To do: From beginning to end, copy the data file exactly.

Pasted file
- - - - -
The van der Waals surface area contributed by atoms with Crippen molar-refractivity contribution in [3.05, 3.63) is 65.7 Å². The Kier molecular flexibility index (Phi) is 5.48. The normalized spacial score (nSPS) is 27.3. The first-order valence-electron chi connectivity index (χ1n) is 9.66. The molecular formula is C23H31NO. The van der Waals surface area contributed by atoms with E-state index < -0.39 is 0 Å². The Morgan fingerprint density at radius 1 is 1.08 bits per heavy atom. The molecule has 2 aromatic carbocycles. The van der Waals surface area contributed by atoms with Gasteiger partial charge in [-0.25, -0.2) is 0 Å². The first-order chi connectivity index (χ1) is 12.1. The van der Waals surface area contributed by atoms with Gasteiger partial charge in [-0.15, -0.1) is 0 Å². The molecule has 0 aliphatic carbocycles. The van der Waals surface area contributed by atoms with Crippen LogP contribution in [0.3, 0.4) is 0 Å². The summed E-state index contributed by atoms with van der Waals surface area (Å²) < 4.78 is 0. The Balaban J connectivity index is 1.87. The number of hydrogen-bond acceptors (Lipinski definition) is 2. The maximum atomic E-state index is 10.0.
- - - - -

The van der Waals surface area contributed by atoms with Crippen molar-refractivity contribution in [3.05, 3.63) is 65.7 Å². The Kier molecular flexibility index (Phi) is 5.48. The normalized spacial score (nSPS) is 27.3. The first-order valence-electron chi connectivity index (χ1n) is 9.66. The molecular formula is C23H31NO. The van der Waals surface area contributed by atoms with E-state index < -0.39 is 0 Å². The Morgan fingerprint density at radius 1 is 1.08 bits per heavy atom. The molecule has 2 aromatic carbocycles. The van der Waals surface area contributed by atoms with Gasteiger partial charge in [-0.25, -0.2) is 0 Å². The first-order chi connectivity index (χ1) is 12.1. The van der Waals surface area contributed by atoms with Gasteiger partial charge in [-0.15, -0.1) is 0 Å². The molecule has 0 aliphatic carbocycles. The van der Waals surface area contributed by atoms with Crippen LogP contribution in [0.3, 0.4) is 0 Å². The summed E-state index contributed by atoms with van der Waals surface area (Å²) < 4.78 is 0. The Balaban J connectivity index is 1.87. The number of hydrogen-bond acceptors (Lipinski definition) is 2. The maximum atomic E-state index is 10.0.